Correlation between citizenship and labor patterns has been close with the American history. America was founded on the firm principles of white control and those who would participate in the government would enjoy freedom (Susan, 21). Similarly, the nationality status is tied to the labor status and this implies that, those without citizenship rights are limited to formation of unions, compete for jobs and achieve higher education.Bringing labor and citizenship into the same platform, this study considers the practices at the local level. For instance, the labor markets are localized in a physically restricted area. Treating nationality as being determined by the American constitution and statutes, does not add value to the minority because the problem occurs when enforcing these documents. According to Lipsitz (54), he asserts that the advantages of Africans and other color people with reduce the happiness of the whites. In addition, Lipsitz’s possessive investment in whiteness is fundamental for the whites. On the same regard, racism is evidenced in 1971, when whites used dynamite to blow up school buses to prevent desegregation. It is imperative to note that, the formal documents define boundaries and rights, nevertheless, the state actors that operate at the local level choose not to respect the law and enhance racial and gender prejudice (Susan, 23). For instance, a movie theater owner makes a decision to of not allowing an African or Mexican American to sit in the main dais. This behavior enhances segregation silently. Such localized and face-to-face prejudiced practices determine whether people are free in a nation that professes democracy and justice for all. This is a contradiction to the expected equal milieu for everyone in spite of color, gender or race.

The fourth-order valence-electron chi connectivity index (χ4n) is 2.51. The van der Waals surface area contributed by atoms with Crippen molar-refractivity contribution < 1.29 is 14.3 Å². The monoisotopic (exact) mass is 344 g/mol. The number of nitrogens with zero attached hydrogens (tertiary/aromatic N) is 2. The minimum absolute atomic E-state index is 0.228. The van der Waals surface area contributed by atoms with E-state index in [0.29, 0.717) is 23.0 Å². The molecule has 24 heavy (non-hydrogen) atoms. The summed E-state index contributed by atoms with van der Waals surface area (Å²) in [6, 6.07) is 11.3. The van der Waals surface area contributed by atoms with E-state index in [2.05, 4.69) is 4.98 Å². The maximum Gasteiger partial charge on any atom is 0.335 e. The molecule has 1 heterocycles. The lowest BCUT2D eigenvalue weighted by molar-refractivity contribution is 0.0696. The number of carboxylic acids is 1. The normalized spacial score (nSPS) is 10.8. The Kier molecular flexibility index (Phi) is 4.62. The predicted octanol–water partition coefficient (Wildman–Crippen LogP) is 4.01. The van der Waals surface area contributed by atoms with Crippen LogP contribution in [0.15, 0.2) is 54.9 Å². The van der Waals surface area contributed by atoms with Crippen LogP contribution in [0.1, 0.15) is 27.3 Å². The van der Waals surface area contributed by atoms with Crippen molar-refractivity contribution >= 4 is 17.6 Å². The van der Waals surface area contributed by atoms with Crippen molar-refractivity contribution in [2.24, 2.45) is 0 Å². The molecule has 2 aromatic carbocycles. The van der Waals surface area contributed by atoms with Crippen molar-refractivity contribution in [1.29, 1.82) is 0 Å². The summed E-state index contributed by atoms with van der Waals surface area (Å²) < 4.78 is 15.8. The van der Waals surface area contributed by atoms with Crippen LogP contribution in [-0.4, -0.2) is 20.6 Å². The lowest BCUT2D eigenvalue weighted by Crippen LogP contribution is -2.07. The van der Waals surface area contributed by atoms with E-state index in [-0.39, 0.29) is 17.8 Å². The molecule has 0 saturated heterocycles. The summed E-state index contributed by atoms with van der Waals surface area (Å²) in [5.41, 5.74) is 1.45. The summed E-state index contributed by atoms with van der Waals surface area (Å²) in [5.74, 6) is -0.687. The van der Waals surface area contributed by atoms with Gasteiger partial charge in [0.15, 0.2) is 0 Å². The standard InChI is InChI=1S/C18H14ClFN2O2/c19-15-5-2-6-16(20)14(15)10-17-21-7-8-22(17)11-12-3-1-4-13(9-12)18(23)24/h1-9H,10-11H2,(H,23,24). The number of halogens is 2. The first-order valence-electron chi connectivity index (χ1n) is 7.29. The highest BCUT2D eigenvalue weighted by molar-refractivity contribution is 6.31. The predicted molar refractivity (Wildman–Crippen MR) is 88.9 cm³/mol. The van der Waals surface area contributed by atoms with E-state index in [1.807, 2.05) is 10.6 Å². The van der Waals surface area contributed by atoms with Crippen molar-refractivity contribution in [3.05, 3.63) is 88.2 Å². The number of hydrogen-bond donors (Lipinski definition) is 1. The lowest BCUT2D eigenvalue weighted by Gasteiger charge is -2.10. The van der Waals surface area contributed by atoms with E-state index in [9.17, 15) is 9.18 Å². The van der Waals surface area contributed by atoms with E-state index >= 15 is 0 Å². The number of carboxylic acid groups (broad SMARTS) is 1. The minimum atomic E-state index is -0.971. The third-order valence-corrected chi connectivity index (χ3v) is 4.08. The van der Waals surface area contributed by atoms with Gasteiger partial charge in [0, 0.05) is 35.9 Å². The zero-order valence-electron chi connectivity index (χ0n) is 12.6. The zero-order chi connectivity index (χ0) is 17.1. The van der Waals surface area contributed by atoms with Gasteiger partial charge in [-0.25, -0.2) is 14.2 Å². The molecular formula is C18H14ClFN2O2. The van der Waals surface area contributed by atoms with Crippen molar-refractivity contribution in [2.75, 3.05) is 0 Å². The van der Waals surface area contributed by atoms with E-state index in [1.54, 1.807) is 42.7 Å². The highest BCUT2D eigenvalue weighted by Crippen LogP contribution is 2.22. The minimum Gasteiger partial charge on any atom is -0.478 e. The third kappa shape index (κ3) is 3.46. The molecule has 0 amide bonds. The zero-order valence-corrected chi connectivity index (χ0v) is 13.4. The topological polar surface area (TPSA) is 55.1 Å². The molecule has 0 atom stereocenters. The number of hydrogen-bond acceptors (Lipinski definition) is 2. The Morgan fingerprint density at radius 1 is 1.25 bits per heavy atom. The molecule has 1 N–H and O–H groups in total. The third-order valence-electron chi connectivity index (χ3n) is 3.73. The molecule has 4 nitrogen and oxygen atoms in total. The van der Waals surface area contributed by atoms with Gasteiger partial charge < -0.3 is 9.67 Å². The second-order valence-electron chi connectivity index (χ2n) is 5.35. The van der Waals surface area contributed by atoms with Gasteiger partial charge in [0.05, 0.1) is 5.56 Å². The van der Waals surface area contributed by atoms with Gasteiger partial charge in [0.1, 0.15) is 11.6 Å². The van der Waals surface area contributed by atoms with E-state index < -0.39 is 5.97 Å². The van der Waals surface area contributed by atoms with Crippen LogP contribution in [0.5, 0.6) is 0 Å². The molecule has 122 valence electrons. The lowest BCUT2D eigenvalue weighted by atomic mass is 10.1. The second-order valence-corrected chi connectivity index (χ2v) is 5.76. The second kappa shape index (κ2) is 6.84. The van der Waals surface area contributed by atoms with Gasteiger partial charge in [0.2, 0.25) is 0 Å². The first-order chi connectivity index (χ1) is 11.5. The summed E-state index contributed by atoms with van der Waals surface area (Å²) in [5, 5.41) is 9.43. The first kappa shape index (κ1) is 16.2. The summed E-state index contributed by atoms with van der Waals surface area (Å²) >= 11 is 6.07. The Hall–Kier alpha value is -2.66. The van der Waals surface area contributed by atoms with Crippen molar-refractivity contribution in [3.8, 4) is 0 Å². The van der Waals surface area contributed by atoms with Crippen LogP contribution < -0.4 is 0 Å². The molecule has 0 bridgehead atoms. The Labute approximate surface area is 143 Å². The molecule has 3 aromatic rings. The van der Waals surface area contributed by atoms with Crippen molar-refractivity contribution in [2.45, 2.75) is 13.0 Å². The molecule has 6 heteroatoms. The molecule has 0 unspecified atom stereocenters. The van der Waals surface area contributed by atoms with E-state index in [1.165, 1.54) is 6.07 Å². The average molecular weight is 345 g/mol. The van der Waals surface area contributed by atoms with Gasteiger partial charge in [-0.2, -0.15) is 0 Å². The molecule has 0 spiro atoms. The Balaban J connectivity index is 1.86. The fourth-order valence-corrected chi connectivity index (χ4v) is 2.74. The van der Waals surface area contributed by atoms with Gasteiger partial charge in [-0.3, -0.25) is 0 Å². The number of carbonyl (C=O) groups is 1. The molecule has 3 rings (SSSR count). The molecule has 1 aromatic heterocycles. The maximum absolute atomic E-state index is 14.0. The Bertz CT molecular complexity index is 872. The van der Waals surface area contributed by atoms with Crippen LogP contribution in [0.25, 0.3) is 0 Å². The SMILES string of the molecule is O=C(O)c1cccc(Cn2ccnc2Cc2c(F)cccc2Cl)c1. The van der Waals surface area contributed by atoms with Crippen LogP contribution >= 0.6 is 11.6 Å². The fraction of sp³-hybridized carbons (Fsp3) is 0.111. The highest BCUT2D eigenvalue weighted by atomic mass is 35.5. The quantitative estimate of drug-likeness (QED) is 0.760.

Labor particularly, in work places is closely attributed to gender discrimination, particularly, the women. Despite the women’s rights movements, which have over years agitated for equal treatment of women and enhancing awareness, enactment of the Civil Rights Act of 1964 and the Equal Pay Act, women are still seized back in working places and they have continued to encounter serious obstacles to equal job opportunities (Susan, 42). Passing over jobs, promotions, sexual harassment and less pay characterize the position of